UK should make significant changes to tackle hate crime

28th Oct 2016

Ala Abbas

Big changes in law and policy, such as a new press regulator, are some of the recommendations which have come from a new report by the European Commission against Racism and Intolerance (ECRI). The report, published on October 4, found the British justice system is ignoring race as a motivation in many attacks.

The report expressed concerns that hate crime is going unpunished. It points to the fact that “there is no data available on the application of enhanced sentencing and the racially-motivated aspects of cases are often filtered out by the police, Crown Prosecution Service or judiciary or dropped through the process of accepting guilty pleas.”

When it came to the role of the mainstream media in perpetuating prejudice, the report stated that “in light of the fact that Muslims are increasingly under the spotlight” due to the recent increase in Daesh attacks, “fuelling prejudice against Muslims shows a reckless disregard, not only for the dignity of the great majority of Muslims in the United Kingdom, but also for their safety.” A recent study by Teeside University suggests that where the media stresses the Muslim background of perpetrators of terrorist acts, “the violent backlash against Muslims is likely to be greater than in cases where the perpetrators’ motivation is downplayed or rejected in favour of alternative explanations.”

ECRI strongly recommends that the authorities find a way to establish an independent press regulator according to the recommendations set out in the Leveson Report. It recommends more rigorous training for journalists to ensure better compliance with ethical standards.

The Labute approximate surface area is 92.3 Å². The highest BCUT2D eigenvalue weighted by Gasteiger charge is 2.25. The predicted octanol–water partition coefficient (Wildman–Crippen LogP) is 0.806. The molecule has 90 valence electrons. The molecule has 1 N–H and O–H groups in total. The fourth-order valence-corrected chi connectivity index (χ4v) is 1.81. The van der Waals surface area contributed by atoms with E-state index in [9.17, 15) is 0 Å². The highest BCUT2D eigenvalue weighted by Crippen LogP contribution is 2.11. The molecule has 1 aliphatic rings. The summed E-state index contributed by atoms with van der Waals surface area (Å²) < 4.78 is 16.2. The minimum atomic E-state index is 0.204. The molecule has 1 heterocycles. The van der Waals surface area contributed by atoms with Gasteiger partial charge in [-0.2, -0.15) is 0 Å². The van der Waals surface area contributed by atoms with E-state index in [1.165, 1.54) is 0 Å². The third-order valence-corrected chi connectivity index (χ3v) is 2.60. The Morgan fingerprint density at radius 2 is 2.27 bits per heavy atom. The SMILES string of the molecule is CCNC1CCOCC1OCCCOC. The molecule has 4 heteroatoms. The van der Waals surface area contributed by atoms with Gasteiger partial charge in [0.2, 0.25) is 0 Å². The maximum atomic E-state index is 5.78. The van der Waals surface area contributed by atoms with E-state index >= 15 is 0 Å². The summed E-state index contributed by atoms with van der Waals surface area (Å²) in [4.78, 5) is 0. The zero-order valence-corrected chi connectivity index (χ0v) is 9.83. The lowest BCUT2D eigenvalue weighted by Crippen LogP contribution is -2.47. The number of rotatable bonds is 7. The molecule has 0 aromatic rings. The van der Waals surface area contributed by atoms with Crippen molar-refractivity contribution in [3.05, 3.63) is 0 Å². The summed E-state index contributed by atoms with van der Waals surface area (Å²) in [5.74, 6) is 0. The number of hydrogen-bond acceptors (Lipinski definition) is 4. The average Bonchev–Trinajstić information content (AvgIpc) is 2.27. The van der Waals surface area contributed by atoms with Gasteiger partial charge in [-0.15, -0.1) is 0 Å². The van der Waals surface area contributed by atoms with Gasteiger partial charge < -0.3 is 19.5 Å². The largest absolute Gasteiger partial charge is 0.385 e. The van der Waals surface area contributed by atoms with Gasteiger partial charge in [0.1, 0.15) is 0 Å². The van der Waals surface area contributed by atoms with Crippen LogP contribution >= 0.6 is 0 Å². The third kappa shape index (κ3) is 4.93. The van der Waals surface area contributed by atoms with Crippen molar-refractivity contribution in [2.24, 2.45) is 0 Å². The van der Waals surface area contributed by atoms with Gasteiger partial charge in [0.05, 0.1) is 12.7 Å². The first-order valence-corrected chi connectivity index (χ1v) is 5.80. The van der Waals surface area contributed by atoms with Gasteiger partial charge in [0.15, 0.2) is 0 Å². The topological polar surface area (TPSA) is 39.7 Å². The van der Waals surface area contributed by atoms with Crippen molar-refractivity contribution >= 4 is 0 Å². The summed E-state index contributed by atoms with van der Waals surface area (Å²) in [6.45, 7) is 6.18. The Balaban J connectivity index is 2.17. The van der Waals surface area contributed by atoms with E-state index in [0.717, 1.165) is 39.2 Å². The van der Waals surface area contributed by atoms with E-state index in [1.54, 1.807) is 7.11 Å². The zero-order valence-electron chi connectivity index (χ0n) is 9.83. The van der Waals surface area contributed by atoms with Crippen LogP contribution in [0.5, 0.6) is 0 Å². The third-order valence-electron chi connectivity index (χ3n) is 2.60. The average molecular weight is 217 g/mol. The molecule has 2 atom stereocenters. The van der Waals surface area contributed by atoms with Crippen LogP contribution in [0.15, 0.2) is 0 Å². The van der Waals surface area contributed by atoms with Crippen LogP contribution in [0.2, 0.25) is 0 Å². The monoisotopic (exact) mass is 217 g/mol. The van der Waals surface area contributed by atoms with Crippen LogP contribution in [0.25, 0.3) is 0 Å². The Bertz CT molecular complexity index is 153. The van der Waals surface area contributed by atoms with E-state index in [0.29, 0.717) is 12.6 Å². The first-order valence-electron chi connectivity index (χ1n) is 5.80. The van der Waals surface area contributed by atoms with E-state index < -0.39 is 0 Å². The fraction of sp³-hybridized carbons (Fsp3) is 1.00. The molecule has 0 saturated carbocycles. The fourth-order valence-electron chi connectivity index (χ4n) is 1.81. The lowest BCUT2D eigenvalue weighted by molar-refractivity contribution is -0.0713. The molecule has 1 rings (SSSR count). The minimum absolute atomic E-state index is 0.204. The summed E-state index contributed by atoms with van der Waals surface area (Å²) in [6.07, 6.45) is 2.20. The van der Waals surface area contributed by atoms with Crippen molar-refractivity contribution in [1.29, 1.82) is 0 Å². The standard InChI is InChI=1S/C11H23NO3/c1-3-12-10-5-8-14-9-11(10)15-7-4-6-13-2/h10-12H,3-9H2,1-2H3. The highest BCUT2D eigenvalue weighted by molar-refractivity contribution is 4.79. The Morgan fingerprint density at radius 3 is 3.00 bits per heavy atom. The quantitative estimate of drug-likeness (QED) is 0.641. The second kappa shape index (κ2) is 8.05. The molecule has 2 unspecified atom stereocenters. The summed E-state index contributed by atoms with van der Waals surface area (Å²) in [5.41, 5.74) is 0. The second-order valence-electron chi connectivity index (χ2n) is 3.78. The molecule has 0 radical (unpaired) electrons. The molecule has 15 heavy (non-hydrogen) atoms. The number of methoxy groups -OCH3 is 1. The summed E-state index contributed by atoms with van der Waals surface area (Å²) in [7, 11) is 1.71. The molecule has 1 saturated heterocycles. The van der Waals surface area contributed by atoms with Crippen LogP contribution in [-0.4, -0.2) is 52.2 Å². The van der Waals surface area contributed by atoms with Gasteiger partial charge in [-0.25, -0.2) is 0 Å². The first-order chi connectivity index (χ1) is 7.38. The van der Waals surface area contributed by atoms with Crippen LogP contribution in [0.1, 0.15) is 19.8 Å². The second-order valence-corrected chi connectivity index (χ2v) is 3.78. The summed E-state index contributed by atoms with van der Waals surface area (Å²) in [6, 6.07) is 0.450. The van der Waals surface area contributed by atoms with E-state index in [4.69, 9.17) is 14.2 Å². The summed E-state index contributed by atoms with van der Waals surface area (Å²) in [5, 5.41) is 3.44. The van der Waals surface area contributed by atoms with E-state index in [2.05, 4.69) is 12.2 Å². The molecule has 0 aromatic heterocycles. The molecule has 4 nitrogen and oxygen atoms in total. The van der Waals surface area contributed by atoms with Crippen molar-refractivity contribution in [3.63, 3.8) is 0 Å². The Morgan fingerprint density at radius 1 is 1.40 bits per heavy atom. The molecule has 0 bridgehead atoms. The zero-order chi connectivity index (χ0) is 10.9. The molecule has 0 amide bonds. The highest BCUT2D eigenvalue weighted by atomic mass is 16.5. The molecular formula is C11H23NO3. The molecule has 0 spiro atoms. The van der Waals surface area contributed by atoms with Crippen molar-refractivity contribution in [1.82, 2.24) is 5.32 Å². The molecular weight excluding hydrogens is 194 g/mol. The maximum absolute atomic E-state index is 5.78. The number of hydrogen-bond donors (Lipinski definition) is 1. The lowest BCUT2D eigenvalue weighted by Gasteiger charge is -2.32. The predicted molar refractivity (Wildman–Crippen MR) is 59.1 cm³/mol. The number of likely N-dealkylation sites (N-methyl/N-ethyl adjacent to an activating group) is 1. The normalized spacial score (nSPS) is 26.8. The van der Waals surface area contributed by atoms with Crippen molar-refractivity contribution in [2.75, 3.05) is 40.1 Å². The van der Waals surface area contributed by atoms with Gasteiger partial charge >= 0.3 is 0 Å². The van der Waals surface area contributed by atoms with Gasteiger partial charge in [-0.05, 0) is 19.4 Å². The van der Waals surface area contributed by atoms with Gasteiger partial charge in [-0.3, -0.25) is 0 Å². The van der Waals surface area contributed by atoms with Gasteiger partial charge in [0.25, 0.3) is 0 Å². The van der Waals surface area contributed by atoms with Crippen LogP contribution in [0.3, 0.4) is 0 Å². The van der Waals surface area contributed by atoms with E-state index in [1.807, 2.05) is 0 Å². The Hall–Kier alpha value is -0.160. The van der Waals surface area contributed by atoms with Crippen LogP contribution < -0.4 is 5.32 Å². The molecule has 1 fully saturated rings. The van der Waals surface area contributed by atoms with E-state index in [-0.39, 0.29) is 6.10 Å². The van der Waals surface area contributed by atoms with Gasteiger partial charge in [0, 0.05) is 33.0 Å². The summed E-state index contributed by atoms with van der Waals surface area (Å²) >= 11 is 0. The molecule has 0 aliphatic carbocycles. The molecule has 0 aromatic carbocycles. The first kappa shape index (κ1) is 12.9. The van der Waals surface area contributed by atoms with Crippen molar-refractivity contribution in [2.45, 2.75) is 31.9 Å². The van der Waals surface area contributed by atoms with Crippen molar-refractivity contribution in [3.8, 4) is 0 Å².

The report argues in favour of broadening the definition of hate crime to include different forms of hate speech. Hate crime is defined by the Crown Prosecution Service as “hostility or prejudice based on a person’s race or perceived race; religion or perceived religion; sexual orientation or perceived sexual orientation; disability or perceived disability and any crime motivated by hostility or prejudice against a person who is transgender or perceived to be transgender.” ECRI goes further in its definition of hate crime by including “harassment, insult, negative stereotyping” and “stigmatization”.

Dr Imran Awan, a criminologist at Birmingham City University, said that social media sites had a responsibility to enforce stricter standards of behaviour. He said, “The report shows that there were quite a number of instances that the police did not follow up, or that social media sites did not follow up proactively.”

He argued that “the police are not prosecuting because they’re unsure what the law is, and they’re worried that some of this might just be abuse online as opposed to hate speech.”

The report also recommends that the authorities improve the Equality Act by introducing the obligation to suppress public financing of organisations or political parties which promote racism and the possibility of dissolution of such organisations.

According to the Home Office, 52,528 hate motivated criminal offences were reported in 2014-2015. Of these, 82% belonged to the category of race hate crime. The category with the largest increase was religious hate crime, which rose by 43% compared to 2013-2014.

If the official statistics are compared to those gathered by the Crime Survey for England and Wales, a face-to-face victimisation survey in which people aged 16 and over are asked about their experiences of crime in the past 12 months, then only about one in four hate-motivated offences is recorded by the police. This may indicate deficiencies in police recording of hate-motivated offences. The report does note, however, that the increase in hate crime incidents can be “attributed partially to improvements in police recording.”

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Over 120 people attended a landmark conference on the media reporting of Islam and Muslims. It was held jointly by The Muslim News and Society of Editors in London on September 15.

The Muslim News Awards for Excellence 2015 was held on March in London to acknowledge British Muslim and non-Muslim contributions to the society.

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